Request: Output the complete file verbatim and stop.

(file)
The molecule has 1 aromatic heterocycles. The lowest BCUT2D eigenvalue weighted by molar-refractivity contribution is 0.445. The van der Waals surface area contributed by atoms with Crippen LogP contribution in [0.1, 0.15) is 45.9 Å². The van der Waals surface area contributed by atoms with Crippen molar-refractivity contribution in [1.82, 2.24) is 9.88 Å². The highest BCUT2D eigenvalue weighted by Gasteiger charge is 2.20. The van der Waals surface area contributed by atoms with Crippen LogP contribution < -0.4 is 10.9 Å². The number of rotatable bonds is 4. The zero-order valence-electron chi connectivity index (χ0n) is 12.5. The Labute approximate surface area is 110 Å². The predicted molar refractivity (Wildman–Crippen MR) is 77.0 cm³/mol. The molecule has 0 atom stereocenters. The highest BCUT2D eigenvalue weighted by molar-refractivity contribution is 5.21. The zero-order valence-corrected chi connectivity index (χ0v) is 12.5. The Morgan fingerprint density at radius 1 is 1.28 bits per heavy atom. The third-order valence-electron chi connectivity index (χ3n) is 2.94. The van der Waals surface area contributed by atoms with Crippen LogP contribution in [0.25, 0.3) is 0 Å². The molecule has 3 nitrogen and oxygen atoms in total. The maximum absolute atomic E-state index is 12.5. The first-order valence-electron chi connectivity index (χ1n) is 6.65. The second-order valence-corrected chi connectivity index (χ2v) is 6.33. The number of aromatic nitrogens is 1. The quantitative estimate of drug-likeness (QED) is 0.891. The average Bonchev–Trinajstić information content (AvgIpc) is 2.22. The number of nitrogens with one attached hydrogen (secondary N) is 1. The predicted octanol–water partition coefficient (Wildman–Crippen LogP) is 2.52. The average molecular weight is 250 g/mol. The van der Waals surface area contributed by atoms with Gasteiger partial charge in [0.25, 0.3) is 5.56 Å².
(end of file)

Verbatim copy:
The molecule has 1 aromatic heterocycles. The lowest BCUT2D eigenvalue weighted by molar-refractivity contribution is 0.445. The van der Waals surface area contributed by atoms with Crippen LogP contribution in [0.1, 0.15) is 45.9 Å². The van der Waals surface area contributed by atoms with Crippen molar-refractivity contribution in [1.82, 2.24) is 9.88 Å². The highest BCUT2D eigenvalue weighted by Gasteiger charge is 2.20. The van der Waals surface area contributed by atoms with Crippen LogP contribution < -0.4 is 10.9 Å². The number of rotatable bonds is 4. The zero-order valence-electron chi connectivity index (χ0n) is 12.5. The Labute approximate surface area is 110 Å². The predicted molar refractivity (Wildman–Crippen MR) is 77.0 cm³/mol. The molecule has 0 atom stereocenters. The highest BCUT2D eigenvalue weighted by molar-refractivity contribution is 5.21. The zero-order valence-corrected chi connectivity index (χ0v) is 12.5. The Morgan fingerprint density at radius 1 is 1.28 bits per heavy atom. The third-order valence-electron chi connectivity index (χ3n) is 2.94. The van der Waals surface area contributed by atoms with Crippen LogP contribution in [0.25, 0.3) is 0 Å². The molecule has 3 nitrogen and oxygen atoms in total. The maximum absolute atomic E-state index is 12.5. The first-order valence-electron chi connectivity index (χ1n) is 6.65. The second-order valence-corrected chi connectivity index (χ2v) is 6.33. The number of aromatic nitrogens is 1. The quantitative estimate of drug-likeness (QED) is 0.891. The average Bonchev–Trinajstić information content (AvgIpc) is 2.22. The number of nitrogens with one attached hydrogen (secondary N) is 1. The predicted octanol–water partition coefficient (Wildman–Crippen LogP) is 2.52. The average molecular weight is 250 g/mol. The van der Waals surface area contributed by atoms with Gasteiger partial charge in [0.25, 0.3) is 5.56 Å².